4. BeeMaa

    BeeMaa AH Elite

    Joined:
    Jun 11, 2017
    Messages:
    1,903
    Video/Photo:
    67
    Likes Received:
    2,417
    Location:
    Eastern US
    Member of:
    NRA Life Member, SCI
    Hunted:
    Eastern US & RSA
    No offense intended to the OP...

    IMO it would be a better comparison of the 416RIGBY to the 458LOTT.
    The 458WM was designed to operate in a 30-06 action with an OAL of 3.34"
    The 458LOTT (OAL 3.6") is much closer to the 416RIGBY (OAL 3.75").
    So the 458WM is already handicapped by case capacity, where the LOTT is not.

    Just doing a quick look at Swift loaded ammo from their website...
    416RIGBY @ muzzle 2431 fps and 5249 ft-lbs (400 grain SAF)
    458WM @ muzzle 2143 fps and 5100 ft-lbs (500 grain SAF)
    458LOTT @ muzzle 2207 fps and 5488 ft-lbs (500 grain SAF)

    You can see how the WM cartridge lacks the punch to move a 500 grain pill.
    The 458LOTT delivers the numbers that were originally promised by the 458WM.
    There is no replacement for displacement and OAL is the answer in this case.
     
    CoElkHunter likes this.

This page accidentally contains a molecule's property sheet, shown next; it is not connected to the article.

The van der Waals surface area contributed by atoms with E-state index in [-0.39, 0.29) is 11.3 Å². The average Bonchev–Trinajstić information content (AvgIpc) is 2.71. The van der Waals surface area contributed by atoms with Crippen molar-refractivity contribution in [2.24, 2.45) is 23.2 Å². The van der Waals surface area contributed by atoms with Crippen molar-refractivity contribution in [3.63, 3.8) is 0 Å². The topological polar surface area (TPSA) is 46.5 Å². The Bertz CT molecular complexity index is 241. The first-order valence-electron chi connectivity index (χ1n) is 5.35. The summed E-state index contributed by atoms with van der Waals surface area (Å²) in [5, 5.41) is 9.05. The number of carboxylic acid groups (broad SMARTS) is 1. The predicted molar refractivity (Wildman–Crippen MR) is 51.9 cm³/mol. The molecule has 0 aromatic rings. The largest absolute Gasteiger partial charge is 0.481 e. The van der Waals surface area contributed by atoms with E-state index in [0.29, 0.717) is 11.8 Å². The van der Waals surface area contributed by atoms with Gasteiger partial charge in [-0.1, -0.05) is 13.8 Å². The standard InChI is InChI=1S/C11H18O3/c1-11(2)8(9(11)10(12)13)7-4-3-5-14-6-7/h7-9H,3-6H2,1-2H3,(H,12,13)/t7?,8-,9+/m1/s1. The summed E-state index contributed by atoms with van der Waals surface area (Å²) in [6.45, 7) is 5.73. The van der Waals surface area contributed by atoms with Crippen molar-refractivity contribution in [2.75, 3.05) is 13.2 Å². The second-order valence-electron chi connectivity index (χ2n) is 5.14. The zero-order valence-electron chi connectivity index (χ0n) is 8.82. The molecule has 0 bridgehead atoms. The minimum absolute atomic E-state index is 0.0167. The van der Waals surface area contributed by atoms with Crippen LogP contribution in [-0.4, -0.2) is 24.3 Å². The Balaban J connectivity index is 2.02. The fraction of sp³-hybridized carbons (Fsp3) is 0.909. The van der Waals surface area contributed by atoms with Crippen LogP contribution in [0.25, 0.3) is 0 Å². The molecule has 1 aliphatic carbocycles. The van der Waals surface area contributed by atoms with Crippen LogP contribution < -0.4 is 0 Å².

5. BenKK

    BenKK AH Elite

    Joined:
    Jan 8, 2018
    Messages:
    1,292
    Video/Photo:
    172
    Likes Received:
    1,721
    Location:
    Northern Territory, Australia
    About the same, I reckon, from all the buffalo I shot with both cartridges.
     

  6. Fred Gunner

    Fred Gunner AH Fanatic

    Joined:
    May 3, 2017
    Messages:
    725
    Video/Photo:
    57
    Likes Received:
    1,090
    My wife just sneak up behind her when she's bent over emptying the dish washer and tweak her sweet butt...you'll find out what hits hard???

    maxresdefault.jpg
     
    Last edited: Mar 28, 2020

  7. CoElkHunter

    CoElkHunter AH Elite

    Joined:
    Nov 3, 2018
    Messages:
    1,415
    Video/Photo:
    12
    Likes Received:
    1,023
    Location:
    Colorado
    Off topic kind of, but between the Lott and Rigby, which “hits harder” at the opposite end? I just put ten rounds through my “new to me” CZ Lott, and the recoil isn’t the nightmare I was preparing for? Really not much more noticeable than my WM? But then again, I’ve heard recoil horror tales with the Rigby? I’ve never shot one? Thanks!
     
    Aussie_Hunter likes this.

  8. Quaticman

    Quaticman AH Senior Member

    Joined:
    Feb 20, 2018
    Messages:
    79
    Video/Photo:
    21
    Likes Received:
    135
    Location:
    Kitchener
    Hunted:
    Namibia
    I once owned a Ruger # 1 chambered in .416 Rigby. The standard load was 104 grains of H4831 SC behind a 410 grain Woodleigh Weldcore. The recoil was brutal, absolutely punishing. I believe it may have been due to the poor stock design of the Ruger # 1. The hard as rock red Ruger recoil pad didn't help much either.
     
    CoElkHunter, sestoppelman and baxterb like this.

  9. Nhoro

    Nhoro AH Veteran

    Joined:
    Sep 16, 2014
    Messages:
    169
    Video/Photo:
    22
    Likes Received: